How to Spot and Avoid Tech Support Refund Scams
If you receive an email letting you know about charges for a service you’ve never used, or offering a refund because the company is going out of business, you should beware. Following up with this email will very likely open you up to a scam.
These tech support refund scams are similar to the usual tech support scam, but they differ in a few ways. Let’s look at how scammers set up refund scams so you can identify the signs and stay safe.
What Is a Refund Scam?
If you’ve sold items on sites like eBay or Craigslist, you may be familiar with the core of a refund scam. In these schemes, someone “accidentally” overpays you for an item you’re selling. They then ask you to send them back the difference, but if you do, you end up losing money because they cancel the initial payment and steal what you sent.
The tech support refund scam is similar, but incorporates elements of the classic tech support scam. You receive a phony email alerting you of a pending refund for some service, and when you reach out via phone, the scammers pretend to refund the money.
However, by “mistake”, they “overpay” and ask you to send them the extra money using gift cards. Sending them money in this way means you’ll never get it back.
Let’s walk through a typical tech support refund scam to see how it operates. We’ll unmask the scammers’ tricks and common methods so you know what to look for.
How Do Refund Scams Start?
Typically, this scam begins by you receiving a phony email, though you may also see a popup alert, especially if you mistype a website name.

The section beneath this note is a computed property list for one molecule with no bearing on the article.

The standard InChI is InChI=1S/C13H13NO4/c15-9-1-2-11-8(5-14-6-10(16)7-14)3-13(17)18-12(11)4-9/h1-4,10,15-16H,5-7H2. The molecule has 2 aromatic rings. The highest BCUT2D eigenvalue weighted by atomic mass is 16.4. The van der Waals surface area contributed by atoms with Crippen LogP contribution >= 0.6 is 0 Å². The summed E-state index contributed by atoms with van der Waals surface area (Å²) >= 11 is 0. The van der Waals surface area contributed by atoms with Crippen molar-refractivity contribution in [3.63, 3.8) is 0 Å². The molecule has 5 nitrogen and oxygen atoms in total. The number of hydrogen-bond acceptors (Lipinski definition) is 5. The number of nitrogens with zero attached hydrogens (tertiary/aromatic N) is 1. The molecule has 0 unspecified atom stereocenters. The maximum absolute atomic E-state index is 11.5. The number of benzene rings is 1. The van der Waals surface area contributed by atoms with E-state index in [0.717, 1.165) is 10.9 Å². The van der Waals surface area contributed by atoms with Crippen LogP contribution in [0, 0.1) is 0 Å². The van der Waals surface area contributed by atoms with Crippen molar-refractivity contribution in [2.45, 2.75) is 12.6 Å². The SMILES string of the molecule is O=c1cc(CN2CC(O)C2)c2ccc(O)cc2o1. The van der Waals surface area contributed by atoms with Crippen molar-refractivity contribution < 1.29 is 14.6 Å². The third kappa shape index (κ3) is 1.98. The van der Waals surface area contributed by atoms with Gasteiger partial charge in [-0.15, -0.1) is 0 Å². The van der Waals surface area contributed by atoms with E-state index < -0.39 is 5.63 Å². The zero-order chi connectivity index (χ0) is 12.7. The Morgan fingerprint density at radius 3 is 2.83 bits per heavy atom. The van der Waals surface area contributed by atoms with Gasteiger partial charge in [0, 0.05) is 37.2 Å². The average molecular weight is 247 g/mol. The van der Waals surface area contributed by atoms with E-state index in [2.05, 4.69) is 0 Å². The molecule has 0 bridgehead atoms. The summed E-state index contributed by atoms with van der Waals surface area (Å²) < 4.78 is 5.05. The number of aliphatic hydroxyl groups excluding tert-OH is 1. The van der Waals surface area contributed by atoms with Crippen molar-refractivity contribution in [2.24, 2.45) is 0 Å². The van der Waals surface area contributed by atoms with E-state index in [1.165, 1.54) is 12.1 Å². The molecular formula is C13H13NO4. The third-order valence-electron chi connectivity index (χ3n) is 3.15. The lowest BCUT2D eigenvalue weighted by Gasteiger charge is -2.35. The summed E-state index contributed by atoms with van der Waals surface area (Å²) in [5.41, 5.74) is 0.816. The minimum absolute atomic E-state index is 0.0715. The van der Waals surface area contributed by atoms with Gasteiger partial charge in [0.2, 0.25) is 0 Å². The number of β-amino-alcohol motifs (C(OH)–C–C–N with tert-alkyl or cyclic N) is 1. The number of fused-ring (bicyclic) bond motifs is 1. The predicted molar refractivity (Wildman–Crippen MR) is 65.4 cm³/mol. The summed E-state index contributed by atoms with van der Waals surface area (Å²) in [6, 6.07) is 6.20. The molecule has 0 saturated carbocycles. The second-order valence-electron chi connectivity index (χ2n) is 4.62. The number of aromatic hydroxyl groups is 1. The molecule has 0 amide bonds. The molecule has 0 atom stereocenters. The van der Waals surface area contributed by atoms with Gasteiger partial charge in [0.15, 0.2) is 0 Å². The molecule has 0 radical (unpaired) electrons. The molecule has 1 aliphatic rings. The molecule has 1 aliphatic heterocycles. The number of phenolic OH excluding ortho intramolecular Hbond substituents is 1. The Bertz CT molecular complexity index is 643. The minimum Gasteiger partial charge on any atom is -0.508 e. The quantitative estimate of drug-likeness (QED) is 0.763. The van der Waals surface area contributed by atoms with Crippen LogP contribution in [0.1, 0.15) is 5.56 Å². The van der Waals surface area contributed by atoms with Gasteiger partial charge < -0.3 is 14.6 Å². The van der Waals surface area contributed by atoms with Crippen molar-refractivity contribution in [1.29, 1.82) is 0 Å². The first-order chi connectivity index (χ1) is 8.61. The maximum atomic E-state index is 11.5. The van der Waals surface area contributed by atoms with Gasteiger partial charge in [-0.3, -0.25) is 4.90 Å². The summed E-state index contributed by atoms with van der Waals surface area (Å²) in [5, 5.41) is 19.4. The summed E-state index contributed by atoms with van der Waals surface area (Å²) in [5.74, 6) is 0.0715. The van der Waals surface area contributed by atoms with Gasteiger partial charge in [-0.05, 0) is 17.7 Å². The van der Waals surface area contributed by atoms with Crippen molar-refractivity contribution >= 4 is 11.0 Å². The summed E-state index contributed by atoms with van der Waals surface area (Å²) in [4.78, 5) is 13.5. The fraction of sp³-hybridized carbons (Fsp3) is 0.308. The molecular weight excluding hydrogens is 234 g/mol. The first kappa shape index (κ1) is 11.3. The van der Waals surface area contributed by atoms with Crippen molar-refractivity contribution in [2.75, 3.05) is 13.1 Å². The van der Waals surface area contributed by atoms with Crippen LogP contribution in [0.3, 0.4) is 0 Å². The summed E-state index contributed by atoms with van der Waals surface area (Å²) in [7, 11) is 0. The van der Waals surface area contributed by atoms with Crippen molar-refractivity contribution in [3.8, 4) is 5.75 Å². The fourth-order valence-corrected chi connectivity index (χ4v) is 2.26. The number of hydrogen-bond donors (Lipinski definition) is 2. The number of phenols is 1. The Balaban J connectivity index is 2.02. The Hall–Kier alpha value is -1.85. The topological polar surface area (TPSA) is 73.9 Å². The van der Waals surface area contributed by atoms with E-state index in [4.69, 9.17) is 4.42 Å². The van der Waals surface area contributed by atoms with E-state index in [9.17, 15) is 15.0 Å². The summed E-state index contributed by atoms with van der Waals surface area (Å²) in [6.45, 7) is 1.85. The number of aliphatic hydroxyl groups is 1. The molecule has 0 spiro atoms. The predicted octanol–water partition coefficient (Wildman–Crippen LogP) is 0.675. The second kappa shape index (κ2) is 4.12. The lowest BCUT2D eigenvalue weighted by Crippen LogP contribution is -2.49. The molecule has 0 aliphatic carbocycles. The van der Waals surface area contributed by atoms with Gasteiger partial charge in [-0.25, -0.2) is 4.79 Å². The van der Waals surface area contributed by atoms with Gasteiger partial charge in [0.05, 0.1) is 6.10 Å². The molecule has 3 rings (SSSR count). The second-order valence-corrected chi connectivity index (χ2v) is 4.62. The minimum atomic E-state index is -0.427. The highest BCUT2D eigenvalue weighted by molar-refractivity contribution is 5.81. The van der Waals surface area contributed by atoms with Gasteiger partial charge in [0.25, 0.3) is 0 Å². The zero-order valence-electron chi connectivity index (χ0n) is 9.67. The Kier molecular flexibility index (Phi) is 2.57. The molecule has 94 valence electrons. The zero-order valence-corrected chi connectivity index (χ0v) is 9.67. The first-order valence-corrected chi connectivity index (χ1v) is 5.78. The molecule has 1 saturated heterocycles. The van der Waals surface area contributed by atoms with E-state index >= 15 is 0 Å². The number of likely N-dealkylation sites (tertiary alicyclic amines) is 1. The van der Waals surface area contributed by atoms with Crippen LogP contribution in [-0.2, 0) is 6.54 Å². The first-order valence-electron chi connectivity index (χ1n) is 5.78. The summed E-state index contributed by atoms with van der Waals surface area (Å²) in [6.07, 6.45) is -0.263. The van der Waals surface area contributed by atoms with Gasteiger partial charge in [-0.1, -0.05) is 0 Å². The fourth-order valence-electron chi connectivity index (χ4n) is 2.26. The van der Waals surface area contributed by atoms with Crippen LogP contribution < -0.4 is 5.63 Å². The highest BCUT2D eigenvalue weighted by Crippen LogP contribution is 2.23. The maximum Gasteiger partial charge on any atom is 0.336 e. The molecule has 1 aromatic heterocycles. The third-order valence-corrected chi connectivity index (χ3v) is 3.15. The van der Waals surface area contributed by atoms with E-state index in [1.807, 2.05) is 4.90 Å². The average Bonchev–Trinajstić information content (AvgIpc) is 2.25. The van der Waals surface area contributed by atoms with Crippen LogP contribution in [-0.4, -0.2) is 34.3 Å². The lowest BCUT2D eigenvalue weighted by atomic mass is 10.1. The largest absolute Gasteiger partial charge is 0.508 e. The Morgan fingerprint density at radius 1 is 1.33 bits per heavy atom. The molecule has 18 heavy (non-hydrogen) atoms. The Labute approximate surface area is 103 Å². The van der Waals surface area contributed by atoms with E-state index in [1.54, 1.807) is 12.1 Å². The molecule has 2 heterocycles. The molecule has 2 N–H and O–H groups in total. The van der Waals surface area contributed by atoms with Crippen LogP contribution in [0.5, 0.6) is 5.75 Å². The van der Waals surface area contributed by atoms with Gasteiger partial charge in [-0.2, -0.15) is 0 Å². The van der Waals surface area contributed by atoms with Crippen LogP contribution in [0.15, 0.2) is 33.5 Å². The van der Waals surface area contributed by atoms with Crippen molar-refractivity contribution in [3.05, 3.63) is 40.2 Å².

The email will be something like the following:
- A company offers you a refund because you haven’t used its services in a while.
- Your bank tells you that it’s refunding a transaction because there was an issue with the payment.
- A retailer claims that you’ve been double-charged for a purchase and thus need to contact them to resolve the error.
Knowing how to spot a phishing email goes a long way in stopping the scam here. While emails like this might look official at a glance, they almost always come from unrelated addresses, don’t contain any information specific to you, and may be full of grammatical errors.
Remember that legitimate companies will not ask you to confirm payment details via clicking a link in an email, either. However, if you proceed, what happens next?
Signing Into Your Bank With the Scammer
If you reach out to the number provided in the email, you’ll be connected with “the refund department” of “Microsoft” or whatever company the email mentioned. You might tell them that you don’t want the service on offer, in which case the “representative” will be happy to help you with the “refund” process.